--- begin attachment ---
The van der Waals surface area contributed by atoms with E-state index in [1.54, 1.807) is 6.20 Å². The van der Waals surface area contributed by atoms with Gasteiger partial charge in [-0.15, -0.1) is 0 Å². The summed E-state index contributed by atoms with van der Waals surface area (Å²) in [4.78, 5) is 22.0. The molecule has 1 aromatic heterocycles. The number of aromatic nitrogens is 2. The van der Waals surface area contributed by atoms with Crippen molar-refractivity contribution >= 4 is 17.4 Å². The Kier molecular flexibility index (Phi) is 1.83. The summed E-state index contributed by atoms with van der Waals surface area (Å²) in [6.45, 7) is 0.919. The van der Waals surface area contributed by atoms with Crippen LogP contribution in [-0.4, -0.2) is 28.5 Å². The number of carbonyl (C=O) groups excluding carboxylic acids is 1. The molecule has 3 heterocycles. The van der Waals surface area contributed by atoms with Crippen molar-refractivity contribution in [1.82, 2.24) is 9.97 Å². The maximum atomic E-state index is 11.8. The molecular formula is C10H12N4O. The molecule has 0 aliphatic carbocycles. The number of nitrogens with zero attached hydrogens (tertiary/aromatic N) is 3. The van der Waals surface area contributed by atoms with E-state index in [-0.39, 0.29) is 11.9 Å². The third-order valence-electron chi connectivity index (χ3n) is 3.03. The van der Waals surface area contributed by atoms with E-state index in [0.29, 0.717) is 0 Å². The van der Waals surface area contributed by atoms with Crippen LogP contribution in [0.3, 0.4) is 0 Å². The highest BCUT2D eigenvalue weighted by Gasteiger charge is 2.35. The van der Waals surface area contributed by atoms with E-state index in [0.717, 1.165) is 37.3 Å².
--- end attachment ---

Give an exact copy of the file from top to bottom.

The van der Waals surface area contributed by atoms with E-state index in [1.54, 1.807) is 6.20 Å². The van der Waals surface area contributed by atoms with Gasteiger partial charge in [-0.15, -0.1) is 0 Å². The summed E-state index contributed by atoms with van der Waals surface area (Å²) in [4.78, 5) is 22.0. The molecule has 1 aromatic heterocycles. The number of aromatic nitrogens is 2. The van der Waals surface area contributed by atoms with Crippen molar-refractivity contribution >= 4 is 17.4 Å². The Kier molecular flexibility index (Phi) is 1.83. The summed E-state index contributed by atoms with van der Waals surface area (Å²) in [6.45, 7) is 0.919. The van der Waals surface area contributed by atoms with Crippen LogP contribution in [-0.4, -0.2) is 28.5 Å². The number of carbonyl (C=O) groups excluding carboxylic acids is 1. The molecule has 3 heterocycles. The van der Waals surface area contributed by atoms with Crippen molar-refractivity contribution in [1.82, 2.24) is 9.97 Å². The maximum atomic E-state index is 11.8. The molecular formula is C10H12N4O. The molecule has 0 aliphatic carbocycles. The number of nitrogens with zero attached hydrogens (tertiary/aromatic N) is 3. The van der Waals surface area contributed by atoms with E-state index in [-0.39, 0.29) is 11.9 Å². The third-order valence-electron chi connectivity index (χ3n) is 3.03. The van der Waals surface area contributed by atoms with E-state index in [0.29, 0.717) is 0 Å². The van der Waals surface area contributed by atoms with Crippen LogP contribution in [0.3, 0.4) is 0 Å². The highest BCUT2D eigenvalue weighted by Gasteiger charge is 2.35. The van der Waals surface area contributed by atoms with E-state index in [0.717, 1.165) is 37.3 Å².